The constant presence of evilness in life has led many people to question its source and the reason behind it. Most of the approaches taken to answer those questions are from a religious point of view. However, the issue with this approaches is that a new series a questions surface, including questioning the omnipotence of God himself. Religion has taught us how God is morally perfect and omnipotent (Tooley). That belief has existed for so long that now it is practically hardwired into our brain. It is because of that belief that we are unable to understand how God being morally perfect can allow so many catastrophes around the world to happen all the time. Those questions raised in relation to God are described as issues with theodicy (Cunningham, and Kelsay 102).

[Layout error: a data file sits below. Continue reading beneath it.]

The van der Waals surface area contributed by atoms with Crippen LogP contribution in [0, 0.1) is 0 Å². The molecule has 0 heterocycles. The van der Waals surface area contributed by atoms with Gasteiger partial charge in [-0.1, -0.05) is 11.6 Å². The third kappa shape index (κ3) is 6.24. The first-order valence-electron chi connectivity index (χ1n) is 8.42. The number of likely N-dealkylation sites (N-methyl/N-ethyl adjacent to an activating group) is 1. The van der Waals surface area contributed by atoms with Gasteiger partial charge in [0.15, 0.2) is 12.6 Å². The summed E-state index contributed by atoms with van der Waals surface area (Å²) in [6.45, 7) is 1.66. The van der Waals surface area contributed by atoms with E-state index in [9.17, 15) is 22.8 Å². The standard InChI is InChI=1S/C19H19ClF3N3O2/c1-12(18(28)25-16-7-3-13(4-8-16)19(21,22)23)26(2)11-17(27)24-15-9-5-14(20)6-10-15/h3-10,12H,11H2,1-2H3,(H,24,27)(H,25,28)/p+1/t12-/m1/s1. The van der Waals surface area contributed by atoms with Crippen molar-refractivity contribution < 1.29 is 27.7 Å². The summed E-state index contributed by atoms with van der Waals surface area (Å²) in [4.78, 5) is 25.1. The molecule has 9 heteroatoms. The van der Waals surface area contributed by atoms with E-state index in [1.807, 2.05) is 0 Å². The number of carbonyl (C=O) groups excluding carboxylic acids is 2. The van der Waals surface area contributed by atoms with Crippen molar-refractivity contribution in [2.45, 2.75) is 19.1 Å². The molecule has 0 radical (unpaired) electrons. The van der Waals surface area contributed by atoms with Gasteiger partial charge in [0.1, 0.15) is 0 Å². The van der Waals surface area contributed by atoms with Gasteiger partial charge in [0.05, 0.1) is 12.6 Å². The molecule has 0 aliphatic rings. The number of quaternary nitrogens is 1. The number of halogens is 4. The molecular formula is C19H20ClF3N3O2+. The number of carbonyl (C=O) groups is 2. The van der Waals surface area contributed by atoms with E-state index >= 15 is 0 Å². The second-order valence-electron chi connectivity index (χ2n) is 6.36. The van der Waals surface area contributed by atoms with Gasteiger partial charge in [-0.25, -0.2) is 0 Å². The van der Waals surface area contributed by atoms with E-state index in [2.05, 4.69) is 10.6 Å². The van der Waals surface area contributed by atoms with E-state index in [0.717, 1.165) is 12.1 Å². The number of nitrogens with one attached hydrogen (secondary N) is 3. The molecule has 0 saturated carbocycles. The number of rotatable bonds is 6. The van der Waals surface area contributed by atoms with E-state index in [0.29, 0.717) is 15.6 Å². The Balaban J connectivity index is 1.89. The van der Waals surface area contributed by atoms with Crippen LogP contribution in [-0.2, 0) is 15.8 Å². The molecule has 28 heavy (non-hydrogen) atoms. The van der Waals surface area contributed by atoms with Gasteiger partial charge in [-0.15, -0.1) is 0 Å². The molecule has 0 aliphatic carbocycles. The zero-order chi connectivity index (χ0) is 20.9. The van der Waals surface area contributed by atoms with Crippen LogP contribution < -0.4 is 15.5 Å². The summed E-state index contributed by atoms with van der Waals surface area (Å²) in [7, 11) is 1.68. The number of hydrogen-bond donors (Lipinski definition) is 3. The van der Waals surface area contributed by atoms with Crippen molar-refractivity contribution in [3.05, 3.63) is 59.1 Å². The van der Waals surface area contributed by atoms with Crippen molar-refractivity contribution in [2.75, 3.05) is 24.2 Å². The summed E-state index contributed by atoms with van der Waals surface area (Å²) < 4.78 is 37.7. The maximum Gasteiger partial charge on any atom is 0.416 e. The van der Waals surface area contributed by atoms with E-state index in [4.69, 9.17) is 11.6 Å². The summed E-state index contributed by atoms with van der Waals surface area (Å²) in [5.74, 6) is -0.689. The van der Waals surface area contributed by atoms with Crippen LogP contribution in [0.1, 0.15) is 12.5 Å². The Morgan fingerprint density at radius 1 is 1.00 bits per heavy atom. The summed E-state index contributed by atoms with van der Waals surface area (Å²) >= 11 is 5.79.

In a literal definition from the Merriam-Webster Dictionary, theodicy i...
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Cunningham, Lawrence S., and John Kelsay. The Sacred Quest: An Invitation to the Study of Religion. 6th ed. Upper Saddle River, N.J: Pearson Prentice Hall, 2006. Print.
"Introduction to the Holocaust." Holocaust Encyclopedia. United Stated Holocaust Memorial Museum, 10 June 2013. Web. 30 Nov. 2013.
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Tooley, Michael. "The Problem of Evil." The Stanford Encyclopedia of Philosophy. Stanford University, 30 Nov. 2012. Web. 30 Nov. 2013.
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